The British arm of German discounter Aldi reported a 79% slump in 2021 operating profit but said trading had accelerated over the past six months as pandemic restrictions were lifted and shoppers sought savings to tide over a cost of living crisis.
Privately owned Aldi UK, which earlier this month overtook Morrisons to become Britain's fourth-biggest supermarket group, said operating profit fell to £60.2 million (€66.8 million) in 2021 from £287.7 million (€319.4 million) in 2020.
"Preserving our price discount and rewarding our people will always be more important to us than short-term profit," said CEO Giles Hurley.
"Being privately owned means we can keep our promises even when times are tough."
Aldi and rival discounter Lidl were hurt during the pandemic by the lack of significant online businesses, but have drawn customers from traditional supermarkets as the cost-of-living crisis has forced them to seek savings.
The latest industry data shows Aldi's sales growth at 18.7% over the 12 weeks to 4 September with market share at 9.3%, the highest in its 32-year history.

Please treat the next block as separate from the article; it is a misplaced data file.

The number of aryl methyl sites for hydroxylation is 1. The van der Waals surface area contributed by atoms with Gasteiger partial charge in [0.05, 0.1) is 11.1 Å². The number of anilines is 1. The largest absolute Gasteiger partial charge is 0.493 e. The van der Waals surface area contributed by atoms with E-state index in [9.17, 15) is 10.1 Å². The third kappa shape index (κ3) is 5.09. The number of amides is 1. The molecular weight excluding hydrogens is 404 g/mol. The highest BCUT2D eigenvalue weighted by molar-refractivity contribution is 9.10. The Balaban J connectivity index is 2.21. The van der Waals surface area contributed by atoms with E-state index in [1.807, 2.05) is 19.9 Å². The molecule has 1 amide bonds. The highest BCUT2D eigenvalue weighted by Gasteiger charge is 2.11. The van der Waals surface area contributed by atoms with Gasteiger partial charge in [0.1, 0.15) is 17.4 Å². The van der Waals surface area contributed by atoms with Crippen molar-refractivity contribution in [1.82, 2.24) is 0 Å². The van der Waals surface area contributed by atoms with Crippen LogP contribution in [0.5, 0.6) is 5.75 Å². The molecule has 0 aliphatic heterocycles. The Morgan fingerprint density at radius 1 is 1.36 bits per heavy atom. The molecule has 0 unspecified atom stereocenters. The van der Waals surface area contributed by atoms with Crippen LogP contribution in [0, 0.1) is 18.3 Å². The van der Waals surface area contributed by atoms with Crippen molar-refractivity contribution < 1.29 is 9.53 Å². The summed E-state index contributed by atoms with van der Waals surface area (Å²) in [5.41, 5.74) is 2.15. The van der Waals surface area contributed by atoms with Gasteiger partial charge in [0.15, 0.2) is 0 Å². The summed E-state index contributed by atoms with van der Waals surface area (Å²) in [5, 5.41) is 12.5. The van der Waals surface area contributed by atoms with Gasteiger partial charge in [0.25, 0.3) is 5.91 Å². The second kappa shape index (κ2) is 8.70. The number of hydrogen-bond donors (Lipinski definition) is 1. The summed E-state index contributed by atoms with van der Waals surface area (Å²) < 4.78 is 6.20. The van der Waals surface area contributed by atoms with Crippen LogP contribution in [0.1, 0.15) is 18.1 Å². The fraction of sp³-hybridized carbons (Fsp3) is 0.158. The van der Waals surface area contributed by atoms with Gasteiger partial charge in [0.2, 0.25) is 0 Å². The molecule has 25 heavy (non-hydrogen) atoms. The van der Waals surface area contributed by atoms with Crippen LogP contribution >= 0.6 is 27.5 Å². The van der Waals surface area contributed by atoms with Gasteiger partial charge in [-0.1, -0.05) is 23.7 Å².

Hurley said the cost of living crisis is a time "when Aldi comes into its own".
"From our carefully selected range to our smaller format stores to our trademark efficiency, we can leverage our unique approach for the benefit of all of our customers," he said.
The discounters' performance has forced the traditional major players – market leader Tesco, Sainsbury's, Asda and Morrisons – to compete more aggressively. Tesco and Sainsbury's both have schemes that match Aldi prices on some products.
Aldi currently trades from 970 stores. It plans to open 16 more before the end of the year – part of a plan to invest £1.3 billion (€1.4 billion). It said its expansion will create over 6,000 jobs this year.